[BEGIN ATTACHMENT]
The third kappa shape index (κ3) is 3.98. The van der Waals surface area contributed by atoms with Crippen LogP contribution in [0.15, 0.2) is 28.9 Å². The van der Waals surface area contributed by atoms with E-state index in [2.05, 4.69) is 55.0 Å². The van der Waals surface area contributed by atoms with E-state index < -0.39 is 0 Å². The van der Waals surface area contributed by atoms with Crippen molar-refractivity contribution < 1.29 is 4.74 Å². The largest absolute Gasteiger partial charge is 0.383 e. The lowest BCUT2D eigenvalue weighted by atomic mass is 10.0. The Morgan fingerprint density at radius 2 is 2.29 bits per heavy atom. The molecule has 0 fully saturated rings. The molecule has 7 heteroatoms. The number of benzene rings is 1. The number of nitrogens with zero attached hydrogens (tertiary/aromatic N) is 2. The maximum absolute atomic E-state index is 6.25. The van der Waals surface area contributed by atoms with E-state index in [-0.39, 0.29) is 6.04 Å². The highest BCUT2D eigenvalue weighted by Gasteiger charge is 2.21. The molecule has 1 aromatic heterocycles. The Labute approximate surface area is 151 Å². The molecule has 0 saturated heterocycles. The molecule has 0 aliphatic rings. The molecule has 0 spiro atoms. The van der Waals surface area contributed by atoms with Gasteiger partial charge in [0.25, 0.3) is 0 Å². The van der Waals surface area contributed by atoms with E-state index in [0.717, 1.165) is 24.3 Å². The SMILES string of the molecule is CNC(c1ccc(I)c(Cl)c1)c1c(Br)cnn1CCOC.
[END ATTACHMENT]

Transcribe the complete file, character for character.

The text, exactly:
The third kappa shape index (κ3) is 3.98. The van der Waals surface area contributed by atoms with Crippen LogP contribution in [0.15, 0.2) is 28.9 Å². The van der Waals surface area contributed by atoms with E-state index in [2.05, 4.69) is 55.0 Å². The van der Waals surface area contributed by atoms with E-state index < -0.39 is 0 Å². The van der Waals surface area contributed by atoms with Crippen molar-refractivity contribution < 1.29 is 4.74 Å². The largest absolute Gasteiger partial charge is 0.383 e. The lowest BCUT2D eigenvalue weighted by atomic mass is 10.0. The Morgan fingerprint density at radius 2 is 2.29 bits per heavy atom. The molecule has 0 fully saturated rings. The molecule has 7 heteroatoms. The number of benzene rings is 1. The number of nitrogens with zero attached hydrogens (tertiary/aromatic N) is 2. The maximum absolute atomic E-state index is 6.25. The van der Waals surface area contributed by atoms with E-state index in [-0.39, 0.29) is 6.04 Å². The highest BCUT2D eigenvalue weighted by Gasteiger charge is 2.21. The molecule has 1 aromatic heterocycles. The Labute approximate surface area is 151 Å². The molecule has 0 saturated heterocycles. The molecule has 0 aliphatic rings. The molecule has 0 spiro atoms. The van der Waals surface area contributed by atoms with Gasteiger partial charge in [0.25, 0.3) is 0 Å². The van der Waals surface area contributed by atoms with E-state index in [0.717, 1.165) is 24.3 Å². The SMILES string of the molecule is CNC(c1ccc(I)c(Cl)c1)c1c(Br)cnn1CCOC.